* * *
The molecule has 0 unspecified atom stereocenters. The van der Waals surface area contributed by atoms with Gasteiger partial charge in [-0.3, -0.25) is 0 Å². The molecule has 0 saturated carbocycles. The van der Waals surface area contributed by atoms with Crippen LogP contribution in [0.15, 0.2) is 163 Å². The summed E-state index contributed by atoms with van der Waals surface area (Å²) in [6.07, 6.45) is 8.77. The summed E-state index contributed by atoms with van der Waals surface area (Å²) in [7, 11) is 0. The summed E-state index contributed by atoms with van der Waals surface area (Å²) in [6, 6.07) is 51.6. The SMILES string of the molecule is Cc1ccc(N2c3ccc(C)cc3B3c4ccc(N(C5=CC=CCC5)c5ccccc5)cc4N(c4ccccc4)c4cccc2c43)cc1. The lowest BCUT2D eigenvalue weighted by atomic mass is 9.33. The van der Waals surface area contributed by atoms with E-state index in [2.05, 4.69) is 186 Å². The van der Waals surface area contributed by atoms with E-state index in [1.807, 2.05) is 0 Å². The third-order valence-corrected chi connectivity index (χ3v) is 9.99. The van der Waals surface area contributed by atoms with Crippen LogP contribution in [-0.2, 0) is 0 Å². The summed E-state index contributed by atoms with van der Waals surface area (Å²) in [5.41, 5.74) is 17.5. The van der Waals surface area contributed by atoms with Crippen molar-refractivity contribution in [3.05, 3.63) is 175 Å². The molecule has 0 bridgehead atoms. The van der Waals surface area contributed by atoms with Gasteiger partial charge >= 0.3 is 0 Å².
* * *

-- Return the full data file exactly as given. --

The molecule has 0 unspecified atom stereocenters. The van der Waals surface area contributed by atoms with Gasteiger partial charge in [-0.3, -0.25) is 0 Å². The molecule has 0 saturated carbocycles. The van der Waals surface area contributed by atoms with Crippen LogP contribution in [0.15, 0.2) is 163 Å². The summed E-state index contributed by atoms with van der Waals surface area (Å²) in [6.07, 6.45) is 8.77. The summed E-state index contributed by atoms with van der Waals surface area (Å²) in [7, 11) is 0. The summed E-state index contributed by atoms with van der Waals surface area (Å²) in [6, 6.07) is 51.6. The SMILES string of the molecule is Cc1ccc(N2c3ccc(C)cc3B3c4ccc(N(C5=CC=CCC5)c5ccccc5)cc4N(c4ccccc4)c4cccc2c43)cc1. The lowest BCUT2D eigenvalue weighted by atomic mass is 9.33. The van der Waals surface area contributed by atoms with E-state index in [2.05, 4.69) is 186 Å². The van der Waals surface area contributed by atoms with E-state index in [1.807, 2.05) is 0 Å². The third-order valence-corrected chi connectivity index (χ3v) is 9.99. The van der Waals surface area contributed by atoms with Crippen LogP contribution in [-0.2, 0) is 0 Å². The summed E-state index contributed by atoms with van der Waals surface area (Å²) in [5.41, 5.74) is 17.5. The van der Waals surface area contributed by atoms with Crippen molar-refractivity contribution in [3.05, 3.63) is 175 Å². The molecule has 0 bridgehead atoms. The van der Waals surface area contributed by atoms with Gasteiger partial charge >= 0.3 is 0 Å².